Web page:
Bill from Appleton, WI
If free agency didn't begin until Tuesday, why were teams able to wine and dine Peyton Manning before the deadline?
They were allowed to engage with Manning because he was released prior to the start of free agency and the new league calendar year, which also means he doesn't apply to compensatory pick consideration for the Colts.
Dirk from Minden, Germany
I just watched the movie "Blind Side" and, in the beginning, the story of how Lawrence Taylor changed both Joe Theismann's life and the future of the NFL. Could you explain how exactly that happened?
Forrest Gregg was a right tackle. That was when teams ran the ball. The right tackle was the dominant tackle then because, as Coach Lombardi said, football was first and foremost a running game, and most teams were right-handed in their running attacks. Anthony Munoz was a left tackle. That was after the rules changes of 1978 when it was decided that offensive linemen could use their hands to block, which led to football becoming first and foremost a passing game. Lawrence Taylor was a blindside pass rusher, meaning he came from the defense's right side. He was so good at it that everybody tried to copy what the Giants were doing with Taylor, which put a premium on the player that blocked the blindside pass rusher, which is to say the left tackle. Taylor changed Theismann's life because Taylor turned Theismann's leg into firewood, and Taylor changed the future of the NFL because he turned left tackle into one of the most premium and highly paid positions in the game.
Adrian from Rochester, NY
Vic, you say players yearn for the long-term financial stability they can get from a multi-year contract, which is why situations like a one-year franchise tag are less desirable. But in the long run, I don't see how a player's financial security is going to be that much better with a contract that only lasts a couple of years longer, when he's making millions of dollars in either situation. It seems like they get the most money from their signing bonus and, especially in the case of franchise players, their one-year salaries should be big enough to support them the rest of their lives.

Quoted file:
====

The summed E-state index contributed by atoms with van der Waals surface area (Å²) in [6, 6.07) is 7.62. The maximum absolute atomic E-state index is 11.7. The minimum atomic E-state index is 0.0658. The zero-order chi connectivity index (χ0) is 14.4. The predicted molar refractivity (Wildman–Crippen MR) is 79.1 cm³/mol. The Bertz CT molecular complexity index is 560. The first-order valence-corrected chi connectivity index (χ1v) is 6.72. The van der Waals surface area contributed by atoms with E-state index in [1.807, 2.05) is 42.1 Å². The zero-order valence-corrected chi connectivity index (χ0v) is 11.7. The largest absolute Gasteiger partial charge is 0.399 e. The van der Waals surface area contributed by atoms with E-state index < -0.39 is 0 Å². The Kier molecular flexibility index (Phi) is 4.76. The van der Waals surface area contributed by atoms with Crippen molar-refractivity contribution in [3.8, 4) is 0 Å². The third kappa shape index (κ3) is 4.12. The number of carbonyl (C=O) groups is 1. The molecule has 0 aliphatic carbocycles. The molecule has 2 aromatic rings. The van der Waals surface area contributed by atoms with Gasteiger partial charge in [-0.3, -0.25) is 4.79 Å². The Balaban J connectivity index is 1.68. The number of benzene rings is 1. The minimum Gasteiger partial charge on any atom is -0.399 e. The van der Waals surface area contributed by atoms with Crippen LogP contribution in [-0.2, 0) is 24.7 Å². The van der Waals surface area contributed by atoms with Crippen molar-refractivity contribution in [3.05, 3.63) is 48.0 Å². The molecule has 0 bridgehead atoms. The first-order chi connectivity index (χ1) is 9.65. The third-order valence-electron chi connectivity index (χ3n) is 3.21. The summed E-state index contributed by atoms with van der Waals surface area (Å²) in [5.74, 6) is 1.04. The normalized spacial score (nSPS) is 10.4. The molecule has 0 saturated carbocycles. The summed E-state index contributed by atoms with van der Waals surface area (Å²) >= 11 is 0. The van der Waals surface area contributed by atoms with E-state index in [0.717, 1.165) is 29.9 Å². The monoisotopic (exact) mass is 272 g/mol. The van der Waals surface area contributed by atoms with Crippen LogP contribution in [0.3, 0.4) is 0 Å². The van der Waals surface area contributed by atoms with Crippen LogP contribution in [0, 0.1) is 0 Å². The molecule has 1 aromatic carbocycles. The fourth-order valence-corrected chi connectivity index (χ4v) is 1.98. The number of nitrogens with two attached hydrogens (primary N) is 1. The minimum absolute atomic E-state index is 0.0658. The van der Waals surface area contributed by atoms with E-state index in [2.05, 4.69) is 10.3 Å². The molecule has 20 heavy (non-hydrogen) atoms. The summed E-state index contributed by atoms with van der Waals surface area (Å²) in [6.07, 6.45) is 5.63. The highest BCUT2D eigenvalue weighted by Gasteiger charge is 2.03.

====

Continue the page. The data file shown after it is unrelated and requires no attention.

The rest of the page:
If they sustain a career-compromising injury in their franchise year, they will have lost millions of dollars. I don't like the franchise tag. In my opinion, if a player has reached that level of achievement in his career that he should be franchised, he deserves a long-term contract or, at the least, the chance to pursue one.
Sean from Berne, IN
Is there any QB from the free-agent market that led his new team to a playoff or Super Bowl?
It's difficult to define what constitutes a free-agent quarterback; Kurt Warner, for example, was technically a free-agent quarterback. Scott Mitchell took the Lions to the playoffs. Mitchell's Lions career, however, is not remembered fondly; he was a huge free-agent acquisition. Elvis Grbac was certainly a bust for the Ravens. When you sign a quarterback in free agency, you better buckle up because the risk usually exceeds the reward. I think it's fair to say the preponderance of great, championship-winning quarterbacks in NFL history were drafted by the teams they led to championships.